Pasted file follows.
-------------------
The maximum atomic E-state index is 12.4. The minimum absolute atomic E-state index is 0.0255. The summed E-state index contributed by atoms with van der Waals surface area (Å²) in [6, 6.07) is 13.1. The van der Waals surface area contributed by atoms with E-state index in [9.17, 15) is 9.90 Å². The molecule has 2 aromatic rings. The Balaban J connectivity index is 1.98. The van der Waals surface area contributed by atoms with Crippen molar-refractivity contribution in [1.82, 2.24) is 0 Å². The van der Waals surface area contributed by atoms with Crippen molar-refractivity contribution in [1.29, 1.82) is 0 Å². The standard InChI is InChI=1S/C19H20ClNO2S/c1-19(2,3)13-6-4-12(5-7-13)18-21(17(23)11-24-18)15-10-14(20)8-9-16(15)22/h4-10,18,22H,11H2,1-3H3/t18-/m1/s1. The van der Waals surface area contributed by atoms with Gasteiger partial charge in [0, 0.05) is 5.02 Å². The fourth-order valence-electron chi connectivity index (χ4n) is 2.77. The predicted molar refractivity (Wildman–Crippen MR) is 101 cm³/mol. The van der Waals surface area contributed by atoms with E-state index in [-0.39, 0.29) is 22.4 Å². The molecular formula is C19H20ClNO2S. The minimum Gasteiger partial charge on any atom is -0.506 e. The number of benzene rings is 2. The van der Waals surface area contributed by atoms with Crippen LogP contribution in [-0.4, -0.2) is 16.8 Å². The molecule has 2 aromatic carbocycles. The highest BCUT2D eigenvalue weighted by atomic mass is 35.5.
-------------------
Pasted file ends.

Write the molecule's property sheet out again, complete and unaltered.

The maximum atomic E-state index is 12.4. The minimum absolute atomic E-state index is 0.0255. The summed E-state index contributed by atoms with van der Waals surface area (Å²) in [6, 6.07) is 13.1. The van der Waals surface area contributed by atoms with E-state index in [9.17, 15) is 9.90 Å². The molecule has 2 aromatic rings. The Balaban J connectivity index is 1.98. The van der Waals surface area contributed by atoms with Crippen molar-refractivity contribution in [1.82, 2.24) is 0 Å². The van der Waals surface area contributed by atoms with Crippen molar-refractivity contribution in [1.29, 1.82) is 0 Å². The standard InChI is InChI=1S/C19H20ClNO2S/c1-19(2,3)13-6-4-12(5-7-13)18-21(17(23)11-24-18)15-10-14(20)8-9-16(15)22/h4-10,18,22H,11H2,1-3H3/t18-/m1/s1. The van der Waals surface area contributed by atoms with Gasteiger partial charge in [0, 0.05) is 5.02 Å². The fourth-order valence-electron chi connectivity index (χ4n) is 2.77. The predicted molar refractivity (Wildman–Crippen MR) is 101 cm³/mol. The van der Waals surface area contributed by atoms with E-state index in [-0.39, 0.29) is 22.4 Å². The molecular formula is C19H20ClNO2S. The minimum Gasteiger partial charge on any atom is -0.506 e. The number of benzene rings is 2. The van der Waals surface area contributed by atoms with Crippen LogP contribution in [-0.4, -0.2) is 16.8 Å². The molecule has 2 aromatic carbocycles. The highest BCUT2D eigenvalue weighted by atomic mass is 35.5.